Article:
News that the Senna name and colours are back in F1 next season will excite plenty of fans - but what evidence is there that Bruno, the nephew of late world champion Ayrton, can follow in family footsteps?
They say racing is in the blood, and there are certainly plenty of occasions where family members have shown natural talent of differing levels both in the same generation and the next.
The Schumacher brothers (although one clearly not a match for the other) showed siblings could deliver natural flair on the track while Damon Hill's achievement as the first second generation world champion, followed the very next year by the title-winning success of another famous son Jacques Villeneuve, proved parental lines flow through. More recently, Nico Rosberg has impressed and even Nelson Piquet junior scored some points during a turbulent F1 career.
Senna, on the other hand, is effectively a second generation once removed, being merely the nephew of a great driver rather than coming from direct lineage, yet his name still carries a heavy weight of expectation. Ross Brawn, who tested the Brazilian as a possible alternative to Rubens Barrichello for this year, has already admitted that it's "important he does well" because of the legacy of the name.
With facial features that are, at times, uncannily similar to his uncle, Bruno Senna has never been able to escape the association with his famous uncle - so much so that he avoided the opportunity to use the alternative part of his surname, Lalli, because there was no point trying to hide who he was.
Indeed, far from hiding it, he has never shirked from the opportunity to make the most of his name.
Stopped by his family from racing for 10 years when he was 10 after the death of Ayrton in 1994, he was able to fast-track himself to Formula One with a sponsor-boosting profile. He uses the yellow, green and blue helmet design of is late uncle in a similar style in his own racing helmet and will openly approach questions about Ayrton, well aware that such a legendary name attracts natural interest, that attracts backers and that helps boost your career - and after just four years of racing, Senna had got his first test in Formula One.
But even with a big name, you still have to be quick. For every famous name that has made it, there are plenty who have failed to come through the junior ranks. Take Nigel Mansell's sons Leo and Greg. Admittedly some may argue Mansell got where he did through sheer determination rather than a deep-rooted natural talent, so his sons have had less to go one, but neither has ever set the world alight with their performances.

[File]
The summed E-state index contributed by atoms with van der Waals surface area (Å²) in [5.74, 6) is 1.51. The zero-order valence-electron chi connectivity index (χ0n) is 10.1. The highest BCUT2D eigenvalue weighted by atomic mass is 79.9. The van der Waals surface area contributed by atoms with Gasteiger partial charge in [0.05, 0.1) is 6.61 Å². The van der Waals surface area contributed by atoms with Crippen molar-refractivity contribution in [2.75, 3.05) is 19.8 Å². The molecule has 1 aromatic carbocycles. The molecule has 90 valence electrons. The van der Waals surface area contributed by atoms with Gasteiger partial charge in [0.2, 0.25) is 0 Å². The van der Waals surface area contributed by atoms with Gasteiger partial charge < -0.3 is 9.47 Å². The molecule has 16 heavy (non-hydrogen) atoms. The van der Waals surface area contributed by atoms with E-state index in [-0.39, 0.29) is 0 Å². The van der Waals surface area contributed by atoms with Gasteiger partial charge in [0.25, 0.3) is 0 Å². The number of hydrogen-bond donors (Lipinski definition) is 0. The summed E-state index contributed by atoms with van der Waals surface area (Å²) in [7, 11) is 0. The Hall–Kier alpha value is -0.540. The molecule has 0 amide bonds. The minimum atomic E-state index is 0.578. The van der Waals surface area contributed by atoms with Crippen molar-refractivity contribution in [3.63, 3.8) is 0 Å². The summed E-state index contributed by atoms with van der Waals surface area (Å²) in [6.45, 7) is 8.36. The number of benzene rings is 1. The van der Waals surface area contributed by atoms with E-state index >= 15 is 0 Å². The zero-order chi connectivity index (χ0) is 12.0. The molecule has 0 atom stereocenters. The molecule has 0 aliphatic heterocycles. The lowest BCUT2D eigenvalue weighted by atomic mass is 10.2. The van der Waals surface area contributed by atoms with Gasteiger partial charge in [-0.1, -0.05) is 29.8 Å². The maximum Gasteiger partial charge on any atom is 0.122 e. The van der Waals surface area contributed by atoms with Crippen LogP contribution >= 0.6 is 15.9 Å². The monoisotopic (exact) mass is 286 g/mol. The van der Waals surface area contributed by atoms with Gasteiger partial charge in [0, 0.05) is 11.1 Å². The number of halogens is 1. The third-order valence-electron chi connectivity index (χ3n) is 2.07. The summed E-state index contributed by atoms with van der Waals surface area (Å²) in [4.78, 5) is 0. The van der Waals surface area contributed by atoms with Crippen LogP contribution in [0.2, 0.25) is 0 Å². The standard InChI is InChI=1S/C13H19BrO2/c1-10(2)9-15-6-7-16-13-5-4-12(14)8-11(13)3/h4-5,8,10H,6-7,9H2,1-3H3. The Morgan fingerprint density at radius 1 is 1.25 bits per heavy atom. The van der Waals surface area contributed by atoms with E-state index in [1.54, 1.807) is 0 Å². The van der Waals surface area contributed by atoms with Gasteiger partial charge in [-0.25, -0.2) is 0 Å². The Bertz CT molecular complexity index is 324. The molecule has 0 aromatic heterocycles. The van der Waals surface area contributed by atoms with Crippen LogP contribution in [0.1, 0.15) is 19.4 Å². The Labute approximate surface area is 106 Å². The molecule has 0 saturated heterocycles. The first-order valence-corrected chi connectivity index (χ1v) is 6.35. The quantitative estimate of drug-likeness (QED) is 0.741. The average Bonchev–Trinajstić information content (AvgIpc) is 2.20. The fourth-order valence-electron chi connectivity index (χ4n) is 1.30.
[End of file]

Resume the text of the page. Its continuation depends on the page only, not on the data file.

To that end, Senna is conscious of the importance attached to the name and the need not to damage it - but he has also openly admitted that it is "natural for people to fail" and that if he does not succeed, then so be it.
But by all accounts he won't.
It is alleged that Ayrton Senna once said "if you think I'm good then wait until you see my nephew Bruno". Whether that comment is true or not, the Brazilian has proved it himself. He finished runner-up in the highly competitive GP2 series last year, has shown a natural ability to race in the rain and on street circuits - two of the ultimate marks of a top talent - and also has a detailed understanding of the engineering side, providing the same thoughtful approach to racing as seen in his uncle Ayrton (not to mention the multiple world champion Michael Schumacher).
But even if the natural talent dissipates in the high pressure world of Formula One, Senna's rapid journey to the top level of the sport just goes to show how far a name can get you.
"In the end I reached an agreement with Campos because they believe in me and because they think that my name will help them to get sponsors," admitted Senna on the announcement that he will be driving for the new Campos Meta team next year.
So the name has done its job. Now he just has to live up to it.